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Will the New Climate Bill Damage U.S. Energy Security?

Authors: Michael A. Levi, David M. Rubenstein Senior Fellow for Energy and the Environment and Director of the Maurice R. Greenberg Center for Geoeconomic Studies, and Trevor Houser, Peterson Institute for International Economics, Rhodium Group
June 15, 2010
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Few groups have been more strident in their opposition to cap-and-trade legislation than the U.S. Chamber of Commerce. Last year, four prominent members of the powerful business lobby, including Exelon Corp. and Pacific Gas & Electric, quit on account of its obstructionist approach to climate policy. When some activists announced, in a prank press conference, that the chamber would throw its weight behind an ambitious climate bill, the group responded with a lawsuit.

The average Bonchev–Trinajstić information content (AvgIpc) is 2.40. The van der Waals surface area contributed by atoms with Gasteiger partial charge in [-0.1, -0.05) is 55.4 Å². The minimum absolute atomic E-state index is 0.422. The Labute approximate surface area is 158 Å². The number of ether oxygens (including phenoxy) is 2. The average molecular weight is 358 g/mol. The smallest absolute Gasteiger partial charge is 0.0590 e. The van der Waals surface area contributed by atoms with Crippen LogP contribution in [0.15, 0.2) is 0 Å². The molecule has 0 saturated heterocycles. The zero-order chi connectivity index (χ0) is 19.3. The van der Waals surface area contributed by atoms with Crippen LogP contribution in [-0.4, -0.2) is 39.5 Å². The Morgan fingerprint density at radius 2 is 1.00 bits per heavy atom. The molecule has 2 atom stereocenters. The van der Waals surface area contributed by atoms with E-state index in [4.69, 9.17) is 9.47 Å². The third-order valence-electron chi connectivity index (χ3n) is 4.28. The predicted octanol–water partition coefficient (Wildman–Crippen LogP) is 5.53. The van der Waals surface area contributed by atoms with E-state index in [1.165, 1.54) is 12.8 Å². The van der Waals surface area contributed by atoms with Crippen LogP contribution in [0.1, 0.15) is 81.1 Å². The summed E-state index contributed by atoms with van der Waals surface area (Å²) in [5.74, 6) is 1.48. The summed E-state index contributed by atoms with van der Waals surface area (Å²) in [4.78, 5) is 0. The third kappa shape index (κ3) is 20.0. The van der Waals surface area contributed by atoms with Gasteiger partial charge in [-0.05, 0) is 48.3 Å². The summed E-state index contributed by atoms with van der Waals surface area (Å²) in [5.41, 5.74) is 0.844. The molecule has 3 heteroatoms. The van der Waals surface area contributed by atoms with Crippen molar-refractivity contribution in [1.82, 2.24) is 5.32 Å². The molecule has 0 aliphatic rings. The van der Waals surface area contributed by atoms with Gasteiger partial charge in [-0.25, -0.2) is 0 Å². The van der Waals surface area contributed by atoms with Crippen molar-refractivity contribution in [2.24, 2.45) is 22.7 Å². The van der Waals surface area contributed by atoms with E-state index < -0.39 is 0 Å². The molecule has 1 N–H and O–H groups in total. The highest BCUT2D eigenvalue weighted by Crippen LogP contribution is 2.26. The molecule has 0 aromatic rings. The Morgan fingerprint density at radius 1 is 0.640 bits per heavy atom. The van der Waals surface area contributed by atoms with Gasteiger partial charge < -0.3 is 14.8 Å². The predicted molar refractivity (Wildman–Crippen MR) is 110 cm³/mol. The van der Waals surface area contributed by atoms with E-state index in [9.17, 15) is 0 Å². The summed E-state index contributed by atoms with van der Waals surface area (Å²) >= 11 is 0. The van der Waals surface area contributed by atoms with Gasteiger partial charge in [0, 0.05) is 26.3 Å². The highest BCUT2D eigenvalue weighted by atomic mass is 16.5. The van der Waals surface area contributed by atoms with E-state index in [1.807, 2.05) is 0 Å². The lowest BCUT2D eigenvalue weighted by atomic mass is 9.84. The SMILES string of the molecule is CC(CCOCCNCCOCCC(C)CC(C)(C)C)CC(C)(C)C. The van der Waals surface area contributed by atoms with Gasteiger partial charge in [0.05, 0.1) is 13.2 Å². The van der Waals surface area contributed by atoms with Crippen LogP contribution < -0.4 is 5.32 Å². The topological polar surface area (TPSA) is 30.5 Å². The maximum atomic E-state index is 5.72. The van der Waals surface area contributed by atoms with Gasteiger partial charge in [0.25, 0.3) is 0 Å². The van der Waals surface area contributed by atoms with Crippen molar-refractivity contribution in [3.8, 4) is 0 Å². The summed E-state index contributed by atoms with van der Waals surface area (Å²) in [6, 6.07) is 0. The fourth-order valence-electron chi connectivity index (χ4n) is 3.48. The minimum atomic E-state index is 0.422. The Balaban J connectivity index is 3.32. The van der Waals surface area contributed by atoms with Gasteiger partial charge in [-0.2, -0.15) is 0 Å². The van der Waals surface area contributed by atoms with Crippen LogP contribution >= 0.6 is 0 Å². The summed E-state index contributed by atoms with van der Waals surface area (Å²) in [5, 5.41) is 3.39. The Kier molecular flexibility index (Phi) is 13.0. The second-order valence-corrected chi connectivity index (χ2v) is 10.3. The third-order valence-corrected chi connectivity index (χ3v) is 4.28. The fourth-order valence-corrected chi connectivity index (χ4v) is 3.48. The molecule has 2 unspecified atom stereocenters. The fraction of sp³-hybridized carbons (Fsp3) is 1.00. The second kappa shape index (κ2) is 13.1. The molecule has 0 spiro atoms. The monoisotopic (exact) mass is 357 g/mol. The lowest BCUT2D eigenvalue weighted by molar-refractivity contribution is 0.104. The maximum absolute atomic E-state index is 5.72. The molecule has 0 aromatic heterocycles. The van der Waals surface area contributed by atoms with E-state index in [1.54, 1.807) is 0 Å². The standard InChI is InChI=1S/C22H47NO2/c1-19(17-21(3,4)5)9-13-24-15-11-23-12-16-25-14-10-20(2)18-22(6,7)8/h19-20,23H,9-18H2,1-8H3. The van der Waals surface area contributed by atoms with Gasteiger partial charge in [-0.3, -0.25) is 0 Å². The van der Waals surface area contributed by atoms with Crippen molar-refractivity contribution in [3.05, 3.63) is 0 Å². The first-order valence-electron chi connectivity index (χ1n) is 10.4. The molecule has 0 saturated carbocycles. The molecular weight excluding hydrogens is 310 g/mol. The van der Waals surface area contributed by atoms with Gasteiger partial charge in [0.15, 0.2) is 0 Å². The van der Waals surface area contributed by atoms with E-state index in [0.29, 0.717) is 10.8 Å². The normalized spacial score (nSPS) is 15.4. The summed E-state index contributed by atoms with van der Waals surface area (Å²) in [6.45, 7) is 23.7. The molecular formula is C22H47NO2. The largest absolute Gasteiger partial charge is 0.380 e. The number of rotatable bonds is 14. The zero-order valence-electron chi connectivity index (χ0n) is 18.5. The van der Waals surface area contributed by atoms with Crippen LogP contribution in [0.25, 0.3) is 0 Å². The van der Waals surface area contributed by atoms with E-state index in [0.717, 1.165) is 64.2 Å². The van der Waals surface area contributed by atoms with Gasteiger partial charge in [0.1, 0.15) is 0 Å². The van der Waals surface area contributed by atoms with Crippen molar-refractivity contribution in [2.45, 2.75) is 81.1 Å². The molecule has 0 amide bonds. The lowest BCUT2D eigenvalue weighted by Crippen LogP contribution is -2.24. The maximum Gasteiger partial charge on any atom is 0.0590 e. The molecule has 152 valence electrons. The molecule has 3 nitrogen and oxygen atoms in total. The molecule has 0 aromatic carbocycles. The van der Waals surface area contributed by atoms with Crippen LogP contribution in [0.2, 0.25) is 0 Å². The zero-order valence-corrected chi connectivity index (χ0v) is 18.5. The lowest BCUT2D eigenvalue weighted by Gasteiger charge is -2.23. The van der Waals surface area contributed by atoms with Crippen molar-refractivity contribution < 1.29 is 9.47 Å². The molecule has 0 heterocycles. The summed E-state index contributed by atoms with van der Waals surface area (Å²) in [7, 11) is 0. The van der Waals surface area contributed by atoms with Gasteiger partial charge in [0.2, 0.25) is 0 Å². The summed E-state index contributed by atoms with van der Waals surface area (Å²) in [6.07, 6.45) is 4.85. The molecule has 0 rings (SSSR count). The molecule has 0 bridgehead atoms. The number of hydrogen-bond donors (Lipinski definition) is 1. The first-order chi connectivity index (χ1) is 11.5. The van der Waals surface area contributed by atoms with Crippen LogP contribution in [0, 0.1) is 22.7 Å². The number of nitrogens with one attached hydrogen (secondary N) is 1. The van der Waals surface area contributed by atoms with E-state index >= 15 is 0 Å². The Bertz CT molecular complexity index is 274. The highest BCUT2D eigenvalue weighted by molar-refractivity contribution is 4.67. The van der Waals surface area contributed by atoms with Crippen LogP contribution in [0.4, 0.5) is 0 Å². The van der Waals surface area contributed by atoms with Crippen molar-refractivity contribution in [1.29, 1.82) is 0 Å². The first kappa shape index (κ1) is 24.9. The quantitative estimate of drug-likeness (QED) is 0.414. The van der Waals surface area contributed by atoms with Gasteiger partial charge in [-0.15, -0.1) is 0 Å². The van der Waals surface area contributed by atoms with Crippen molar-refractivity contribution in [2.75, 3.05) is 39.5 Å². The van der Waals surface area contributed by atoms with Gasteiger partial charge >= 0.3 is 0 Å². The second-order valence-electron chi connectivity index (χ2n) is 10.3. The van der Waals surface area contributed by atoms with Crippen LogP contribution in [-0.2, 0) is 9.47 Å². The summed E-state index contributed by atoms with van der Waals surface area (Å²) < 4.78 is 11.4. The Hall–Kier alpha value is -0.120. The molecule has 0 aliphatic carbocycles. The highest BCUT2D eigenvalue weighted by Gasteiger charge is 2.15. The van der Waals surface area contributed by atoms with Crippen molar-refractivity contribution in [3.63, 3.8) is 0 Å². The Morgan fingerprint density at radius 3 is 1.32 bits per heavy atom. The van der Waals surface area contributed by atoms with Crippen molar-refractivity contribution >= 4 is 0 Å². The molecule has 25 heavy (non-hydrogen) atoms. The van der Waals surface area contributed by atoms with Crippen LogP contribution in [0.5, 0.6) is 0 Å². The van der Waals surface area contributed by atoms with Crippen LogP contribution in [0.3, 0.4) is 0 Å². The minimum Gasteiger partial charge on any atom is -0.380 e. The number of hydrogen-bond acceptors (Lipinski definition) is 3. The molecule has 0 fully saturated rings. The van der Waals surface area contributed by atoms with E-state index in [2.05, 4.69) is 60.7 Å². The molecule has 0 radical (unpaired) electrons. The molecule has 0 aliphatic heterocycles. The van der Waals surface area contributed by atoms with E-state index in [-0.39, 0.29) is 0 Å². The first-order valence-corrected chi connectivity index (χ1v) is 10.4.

In arguing against cap-and-trade, the chamber has repeatedly advanced the notion that such legislation would harm U.S. energy security in some fashion or another. So last month, when the chamber's Institute for 21st Century Energy announced that it had created a comprehensive new index of "Energy Security Risk"—a tool designed "to track shifts in U.S. energy security over time and assess potential impacts of new policies"—we wondered whether its calculations might be applied to the most recent energy and climate change policy proposals. In other words, what would the chamber's own definition of energy security say about the cap-and-trade bills the group so consistently opposes?

To find out, we ran the numbers on the clean energy and climate change bill unveiled by Sens. Kerry and Lieberman last month. We found that, according to the chamber's own definition of energy security risk, the bill would help America, nearly across the board.

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